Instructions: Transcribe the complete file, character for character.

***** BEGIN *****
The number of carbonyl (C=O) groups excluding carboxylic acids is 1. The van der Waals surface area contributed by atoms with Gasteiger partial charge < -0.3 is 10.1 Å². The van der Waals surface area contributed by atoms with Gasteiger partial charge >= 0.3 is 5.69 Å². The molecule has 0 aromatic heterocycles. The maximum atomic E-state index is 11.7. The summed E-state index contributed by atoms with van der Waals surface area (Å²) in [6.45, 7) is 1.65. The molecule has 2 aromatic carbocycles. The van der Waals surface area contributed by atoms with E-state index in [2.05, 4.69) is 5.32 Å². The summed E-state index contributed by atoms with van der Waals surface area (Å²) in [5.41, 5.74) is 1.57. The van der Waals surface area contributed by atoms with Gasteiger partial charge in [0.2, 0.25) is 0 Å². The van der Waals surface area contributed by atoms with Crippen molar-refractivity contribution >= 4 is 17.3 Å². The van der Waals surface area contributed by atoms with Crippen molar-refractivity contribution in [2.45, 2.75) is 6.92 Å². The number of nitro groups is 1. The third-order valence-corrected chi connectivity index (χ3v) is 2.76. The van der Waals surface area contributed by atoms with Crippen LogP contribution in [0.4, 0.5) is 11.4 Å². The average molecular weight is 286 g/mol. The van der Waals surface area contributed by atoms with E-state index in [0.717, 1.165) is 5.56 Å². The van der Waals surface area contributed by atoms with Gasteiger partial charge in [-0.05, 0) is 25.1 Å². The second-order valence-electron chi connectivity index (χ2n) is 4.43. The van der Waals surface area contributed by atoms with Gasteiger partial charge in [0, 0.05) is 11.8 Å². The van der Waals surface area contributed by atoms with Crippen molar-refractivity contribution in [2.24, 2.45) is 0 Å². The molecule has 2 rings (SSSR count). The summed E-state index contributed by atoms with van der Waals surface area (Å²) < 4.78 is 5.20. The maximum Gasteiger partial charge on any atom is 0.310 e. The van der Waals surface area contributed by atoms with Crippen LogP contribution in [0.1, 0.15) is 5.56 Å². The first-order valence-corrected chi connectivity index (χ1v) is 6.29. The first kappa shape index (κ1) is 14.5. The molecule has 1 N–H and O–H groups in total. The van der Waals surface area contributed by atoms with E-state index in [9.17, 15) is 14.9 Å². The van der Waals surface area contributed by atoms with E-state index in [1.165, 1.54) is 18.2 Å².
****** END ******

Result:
The number of carbonyl (C=O) groups excluding carboxylic acids is 1. The van der Waals surface area contributed by atoms with Gasteiger partial charge < -0.3 is 10.1 Å². The van der Waals surface area contributed by atoms with Gasteiger partial charge >= 0.3 is 5.69 Å². The molecule has 0 aromatic heterocycles. The maximum atomic E-state index is 11.7. The summed E-state index contributed by atoms with van der Waals surface area (Å²) in [6.45, 7) is 1.65. The molecule has 2 aromatic carbocycles. The van der Waals surface area contributed by atoms with E-state index in [2.05, 4.69) is 5.32 Å². The summed E-state index contributed by atoms with van der Waals surface area (Å²) in [5.41, 5.74) is 1.57. The van der Waals surface area contributed by atoms with Gasteiger partial charge in [0.2, 0.25) is 0 Å². The van der Waals surface area contributed by atoms with Crippen molar-refractivity contribution >= 4 is 17.3 Å². The van der Waals surface area contributed by atoms with Crippen molar-refractivity contribution in [2.45, 2.75) is 6.92 Å². The number of nitro groups is 1. The third-order valence-corrected chi connectivity index (χ3v) is 2.76. The van der Waals surface area contributed by atoms with Crippen LogP contribution in [0.4, 0.5) is 11.4 Å². The average molecular weight is 286 g/mol. The van der Waals surface area contributed by atoms with E-state index in [0.717, 1.165) is 5.56 Å². The van der Waals surface area contributed by atoms with Gasteiger partial charge in [-0.05, 0) is 25.1 Å². The second-order valence-electron chi connectivity index (χ2n) is 4.43. The van der Waals surface area contributed by atoms with Gasteiger partial charge in [0, 0.05) is 11.8 Å². The van der Waals surface area contributed by atoms with Crippen molar-refractivity contribution in [2.24, 2.45) is 0 Å². The molecule has 2 rings (SSSR count). The summed E-state index contributed by atoms with van der Waals surface area (Å²) < 4.78 is 5.20. The maximum Gasteiger partial charge on any atom is 0.310 e. The van der Waals surface area contributed by atoms with Crippen LogP contribution in [0.1, 0.15) is 5.56 Å². The first-order valence-corrected chi connectivity index (χ1v) is 6.29. The first kappa shape index (κ1) is 14.5. The molecule has 1 N–H and O–H groups in total. The van der Waals surface area contributed by atoms with E-state index in [9.17, 15) is 14.9 Å². The van der Waals surface area contributed by atoms with E-state index in [1.165, 1.54) is 18.2 Å².